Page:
Cat Breeds 101: Cymric

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Cat Breeds 101: Cymric
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The Cymric (pronounced as kim-rick) is the longhaired variety of the tailless Manx cat. Except for their fur length, the Cymric and Manx are the same and kittens of either sort may appear in the same litter. The name comes from Cymru, the indigenous Welsh name of Wales though the breed is not associated with Wales and the name was possibly given as an attempt to provide a Celtic-sounding name for the breed. They are called the Longhair Manx by some registries but there are also a number of associations which consider them as a separate breed including the World Cat Federation, American Association of Cat Enthusiasts and American Cat Fanciers Association. [1]



The first officially recorded Cymric cats were born in Canada in the 1960’s. In the latter part of the decade, Manx breeders began to focus on the occasional long-haired kittens in litters. The long-haired gene is recessive to the short-haired gene which made it necessary to introduce outcrosses of long-haired, fully-tailed cats into Manx breeding programs in order to produce the long-haired variety. Introducing these outcrosses widened the gene pool and strengthened the type of Cymric cat we know today. [2]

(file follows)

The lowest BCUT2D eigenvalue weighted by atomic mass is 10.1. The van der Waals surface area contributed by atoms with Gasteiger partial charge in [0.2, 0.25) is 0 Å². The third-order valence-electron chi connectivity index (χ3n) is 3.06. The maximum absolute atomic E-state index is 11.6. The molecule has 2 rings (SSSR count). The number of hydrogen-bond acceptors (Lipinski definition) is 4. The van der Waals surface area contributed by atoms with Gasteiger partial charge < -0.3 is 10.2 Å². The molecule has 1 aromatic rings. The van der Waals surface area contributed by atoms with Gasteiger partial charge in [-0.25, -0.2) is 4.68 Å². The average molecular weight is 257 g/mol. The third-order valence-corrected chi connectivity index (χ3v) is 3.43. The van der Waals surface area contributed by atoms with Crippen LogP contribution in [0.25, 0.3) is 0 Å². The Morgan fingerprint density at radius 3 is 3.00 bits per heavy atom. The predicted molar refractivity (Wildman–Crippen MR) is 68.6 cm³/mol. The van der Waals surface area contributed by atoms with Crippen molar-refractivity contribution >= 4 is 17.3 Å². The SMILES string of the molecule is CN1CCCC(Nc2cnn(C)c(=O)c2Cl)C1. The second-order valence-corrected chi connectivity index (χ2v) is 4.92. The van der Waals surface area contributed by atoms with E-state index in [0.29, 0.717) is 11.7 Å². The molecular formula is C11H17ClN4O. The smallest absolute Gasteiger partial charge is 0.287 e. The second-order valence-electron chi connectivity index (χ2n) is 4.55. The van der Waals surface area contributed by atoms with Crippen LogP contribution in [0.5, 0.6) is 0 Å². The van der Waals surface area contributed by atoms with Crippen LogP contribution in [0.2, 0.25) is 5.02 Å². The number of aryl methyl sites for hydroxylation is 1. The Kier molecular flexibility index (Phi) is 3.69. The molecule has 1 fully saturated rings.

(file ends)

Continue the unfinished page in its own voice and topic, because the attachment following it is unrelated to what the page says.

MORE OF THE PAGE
The Cymric has a round head, round eyes, and even a rounded rear end. The tail types are broken into four classifications: ‘rumpy’ (tailless), ‘rumpy-riser’ (these cats have a short knob of tail), ‘stumpy’ (these cats have a short tail about 1/3 if a normal tail length) and ‘longy’ (full tail). Adult Cymric cats weigh seven to thirteen pounds and have a silky, medium-length double coat which comes in many colors and patterns. They may lack a tail but Cymrics have a powerful rear end and are excellent jumpers even without a natural counterweight to aid their balance. [3]

Cymrics are intelligent, affectionate and fun-loving. They typically get along very well with other animals including dogs. Like their short-haired counterparts, Cymrics are extremely loyal to their humans and like to spend as much quality time with them as possible. They can be taught tricks and are very playful. Despite their outgoing temperaments, these cats are uniformly gentle, not aggressive and are not known to be pushy, forward or demanding of attention. [2]



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